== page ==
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VoiceMale: What Husbands Really Think About Their Marriages, Their Wives, Sex, Housework, and Commitment Paperback – May 20, 2008


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Product Details

  • Paperback: 256 pages
  • Publisher: Simon & Schuster; NULL edition (May 20, 2008)
  • Language: English
  • ISBN-10: 0743258738
  • ISBN-13: 978-0743258739
  • Product Dimensions: 6.1 x 0.8 x 9.2 inches
  • Shipping Weight: 14.4 ounces
  • Average Customer Review: 4.3 out of 5 stars  See all reviews (10 customer reviews)
  • Amazon Best Sellers Rank: #2,929,940 in Books (See Top 100 in Books)

Editorial Reviews

From Publishers Weekly

As Chethik learns from in-depth interviews with 70 men and a survey of another 288, sex, money, in-laws, styles of communication, the division of housework and child-rearing philosophy are the most volatile areas of the marriage relationship. No surprises there. But within those categories Chethik culls insights about the importance of these issues and successful strategies husbands employ to minimize the friction they create. For example, Chethik (FatherLoss) found that couples who divide housework satisfactorily are less likely to consider divorce, less likely to stray, less likely to say their marriages are unstable, and, for good measure, they have more frequent sex. According to Chethik, marriages pass through four phases—newlyweds, family times, empty nest and mature marriage—and he explores husbands' changing viewpoints as they pass through these stages. Readers will find the discussions of mature marriages most original and will also be encouraged by the level of happiness reported by so many men in long-lasting relationships. Chethik ends with a number of suggestions on how to develop a happy marriage that are well taken and offered with a generous spirit.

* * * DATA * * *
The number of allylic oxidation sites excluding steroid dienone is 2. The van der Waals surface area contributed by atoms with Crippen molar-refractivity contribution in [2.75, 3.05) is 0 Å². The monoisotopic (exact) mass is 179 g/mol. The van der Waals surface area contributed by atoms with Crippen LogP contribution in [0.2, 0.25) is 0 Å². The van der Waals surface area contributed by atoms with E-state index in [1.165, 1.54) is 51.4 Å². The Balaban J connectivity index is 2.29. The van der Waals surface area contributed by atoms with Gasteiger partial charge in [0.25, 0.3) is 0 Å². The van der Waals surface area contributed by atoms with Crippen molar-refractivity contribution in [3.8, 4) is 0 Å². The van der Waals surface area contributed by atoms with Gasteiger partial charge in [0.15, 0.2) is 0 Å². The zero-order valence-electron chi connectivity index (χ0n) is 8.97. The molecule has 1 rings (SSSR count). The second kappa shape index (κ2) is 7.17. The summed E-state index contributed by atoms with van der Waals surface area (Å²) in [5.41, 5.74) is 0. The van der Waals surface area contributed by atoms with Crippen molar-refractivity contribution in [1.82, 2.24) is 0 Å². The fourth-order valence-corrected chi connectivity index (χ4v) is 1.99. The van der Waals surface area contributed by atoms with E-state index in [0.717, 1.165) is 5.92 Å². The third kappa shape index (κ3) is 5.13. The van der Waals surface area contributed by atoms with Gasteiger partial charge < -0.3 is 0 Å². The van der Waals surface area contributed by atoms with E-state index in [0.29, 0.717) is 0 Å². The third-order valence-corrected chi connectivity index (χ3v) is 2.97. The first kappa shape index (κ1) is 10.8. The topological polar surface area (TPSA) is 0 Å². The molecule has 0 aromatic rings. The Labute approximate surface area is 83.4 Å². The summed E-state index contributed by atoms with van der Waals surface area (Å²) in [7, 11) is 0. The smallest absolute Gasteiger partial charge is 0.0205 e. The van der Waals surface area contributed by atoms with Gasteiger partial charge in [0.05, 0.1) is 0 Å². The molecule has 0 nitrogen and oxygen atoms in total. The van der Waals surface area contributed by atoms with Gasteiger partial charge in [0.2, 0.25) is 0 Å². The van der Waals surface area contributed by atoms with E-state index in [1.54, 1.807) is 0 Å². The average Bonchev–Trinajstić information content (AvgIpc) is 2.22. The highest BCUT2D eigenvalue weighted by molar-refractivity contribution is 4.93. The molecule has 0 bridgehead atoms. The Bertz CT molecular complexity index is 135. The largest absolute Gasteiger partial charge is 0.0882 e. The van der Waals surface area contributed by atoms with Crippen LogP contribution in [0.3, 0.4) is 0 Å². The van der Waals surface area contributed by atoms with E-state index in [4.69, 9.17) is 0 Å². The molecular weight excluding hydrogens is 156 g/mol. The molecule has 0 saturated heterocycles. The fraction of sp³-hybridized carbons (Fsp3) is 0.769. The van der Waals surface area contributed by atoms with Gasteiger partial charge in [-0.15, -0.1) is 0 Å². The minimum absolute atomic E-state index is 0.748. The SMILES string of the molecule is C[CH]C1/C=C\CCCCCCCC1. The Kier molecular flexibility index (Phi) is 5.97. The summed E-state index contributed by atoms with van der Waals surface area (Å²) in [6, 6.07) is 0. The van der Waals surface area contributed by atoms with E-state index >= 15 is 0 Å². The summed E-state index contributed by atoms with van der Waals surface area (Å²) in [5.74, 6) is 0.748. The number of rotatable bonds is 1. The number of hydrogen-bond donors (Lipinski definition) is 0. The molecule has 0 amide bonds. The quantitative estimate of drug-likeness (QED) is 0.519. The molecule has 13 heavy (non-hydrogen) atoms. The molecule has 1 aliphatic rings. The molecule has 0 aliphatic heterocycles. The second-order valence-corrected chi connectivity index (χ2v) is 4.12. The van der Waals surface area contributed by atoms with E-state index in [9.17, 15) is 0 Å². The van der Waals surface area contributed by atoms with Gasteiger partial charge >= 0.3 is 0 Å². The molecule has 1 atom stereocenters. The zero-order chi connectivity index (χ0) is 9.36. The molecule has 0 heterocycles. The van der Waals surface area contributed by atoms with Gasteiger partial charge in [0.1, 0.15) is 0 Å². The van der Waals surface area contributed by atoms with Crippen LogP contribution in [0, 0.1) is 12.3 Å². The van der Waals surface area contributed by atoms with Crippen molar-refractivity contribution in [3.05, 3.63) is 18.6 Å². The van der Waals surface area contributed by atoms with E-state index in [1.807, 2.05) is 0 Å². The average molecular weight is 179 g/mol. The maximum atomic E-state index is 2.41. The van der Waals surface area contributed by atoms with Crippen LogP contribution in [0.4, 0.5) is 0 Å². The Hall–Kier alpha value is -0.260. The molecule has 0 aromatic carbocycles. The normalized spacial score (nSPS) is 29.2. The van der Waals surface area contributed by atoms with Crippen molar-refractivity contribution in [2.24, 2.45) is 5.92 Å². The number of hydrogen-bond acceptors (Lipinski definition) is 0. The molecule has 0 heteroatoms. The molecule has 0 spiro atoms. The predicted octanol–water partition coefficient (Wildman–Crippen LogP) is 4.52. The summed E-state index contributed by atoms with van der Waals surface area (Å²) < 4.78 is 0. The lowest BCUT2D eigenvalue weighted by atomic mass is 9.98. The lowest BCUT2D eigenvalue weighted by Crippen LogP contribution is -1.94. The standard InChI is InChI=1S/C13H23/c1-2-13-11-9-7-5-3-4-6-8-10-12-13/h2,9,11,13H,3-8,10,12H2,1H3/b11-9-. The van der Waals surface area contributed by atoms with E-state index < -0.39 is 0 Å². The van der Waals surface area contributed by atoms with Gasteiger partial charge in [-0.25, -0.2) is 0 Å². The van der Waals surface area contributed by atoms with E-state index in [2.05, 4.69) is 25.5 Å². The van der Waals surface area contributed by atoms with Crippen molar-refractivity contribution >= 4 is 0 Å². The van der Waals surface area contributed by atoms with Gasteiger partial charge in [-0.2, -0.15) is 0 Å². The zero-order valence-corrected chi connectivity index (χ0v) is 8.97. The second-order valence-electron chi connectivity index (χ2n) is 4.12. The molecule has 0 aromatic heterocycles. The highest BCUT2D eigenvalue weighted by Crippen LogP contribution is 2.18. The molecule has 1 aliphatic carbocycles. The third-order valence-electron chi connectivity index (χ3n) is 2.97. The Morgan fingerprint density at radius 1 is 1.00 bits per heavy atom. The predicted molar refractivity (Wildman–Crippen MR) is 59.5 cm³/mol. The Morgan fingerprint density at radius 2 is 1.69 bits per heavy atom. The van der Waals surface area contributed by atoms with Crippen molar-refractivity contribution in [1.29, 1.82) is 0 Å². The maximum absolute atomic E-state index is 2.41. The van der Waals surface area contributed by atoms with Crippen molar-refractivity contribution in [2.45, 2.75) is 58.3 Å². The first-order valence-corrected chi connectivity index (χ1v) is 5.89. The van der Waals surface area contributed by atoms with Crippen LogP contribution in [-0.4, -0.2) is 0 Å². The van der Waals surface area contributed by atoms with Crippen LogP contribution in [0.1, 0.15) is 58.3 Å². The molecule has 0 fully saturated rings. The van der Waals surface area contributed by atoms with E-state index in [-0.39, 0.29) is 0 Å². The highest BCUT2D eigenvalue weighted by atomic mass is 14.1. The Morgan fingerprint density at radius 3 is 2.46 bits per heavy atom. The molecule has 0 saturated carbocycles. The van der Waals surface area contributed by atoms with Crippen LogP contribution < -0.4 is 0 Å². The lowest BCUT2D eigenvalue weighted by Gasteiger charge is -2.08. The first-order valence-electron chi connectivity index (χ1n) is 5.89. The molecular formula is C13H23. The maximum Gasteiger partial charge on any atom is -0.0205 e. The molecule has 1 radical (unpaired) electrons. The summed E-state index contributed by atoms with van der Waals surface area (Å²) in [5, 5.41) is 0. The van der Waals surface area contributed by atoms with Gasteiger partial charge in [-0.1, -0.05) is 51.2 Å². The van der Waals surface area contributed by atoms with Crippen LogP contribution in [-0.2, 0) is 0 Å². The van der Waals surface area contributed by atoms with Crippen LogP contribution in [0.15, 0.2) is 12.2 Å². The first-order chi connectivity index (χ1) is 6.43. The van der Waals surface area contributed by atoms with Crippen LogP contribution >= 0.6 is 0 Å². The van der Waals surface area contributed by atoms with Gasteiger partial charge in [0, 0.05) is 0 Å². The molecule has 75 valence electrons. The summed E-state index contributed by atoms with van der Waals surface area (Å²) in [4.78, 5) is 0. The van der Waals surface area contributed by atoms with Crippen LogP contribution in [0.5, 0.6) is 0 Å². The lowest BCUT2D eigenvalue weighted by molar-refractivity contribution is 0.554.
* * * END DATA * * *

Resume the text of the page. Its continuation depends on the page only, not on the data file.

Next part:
Copyright © Reed Business Information, a division of Reed Elsevier Inc. All rights reserved. --This text refers to an out of print or unavailable edition of this title.

About the Author

Neil Chethik is an author, speaker, and writer-in-residence at the Carnegie Center for Literacy and Learning in Lexington, Kentucky. His first book, FatherLoss, was published in 2001. He lives with his wife and son in Kentucky.

Customer Reviews

4.3 out of 5 stars
5 star
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10%
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See all 10 customer reviews
The stories are fascinating, and the research solid.
Robert Ferguson PhD
Since the time I finished reading the book, I have loaned it to the wife of my best friend and the wife of my next door neighbor.
E. D. Hance
I recommend it to many people who buy my book: "The Secrets of Happily Married Men."
S. D. Haltzman

Most Helpful Customer Reviews

9 of 10 people found the following review helpful By Robert Ferguson PhD on January 23, 2006
Format: Hardcover
"This is an extremely wise and helpful book. The stories are fascinating, and the research solid. The thoughts and feelings of husbands are presented with insight and compassion. Women will better understand men, and men will better understand themselves. I recommend this excellent book."

--Robert Ferguson, PhD Psychologist
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12 of 15 people found the following review helpful By S. D. Haltzman on May 29, 2006
Format: Hardcover
Author Neil Chethik has written an excellent, thoughtful, easy to read and enlightening view of the world of married men. They say statistics can lie, and I was wary when I saw the number: 288 married men, I worried that the results may not reflect the "average" man who struggles with the challenges of husbanding. Quite the contrary, Chethik's results parallel all the major studies done about men, and reinforce some of the keys to a happy marriages that researchers have discovered in the last 20 years.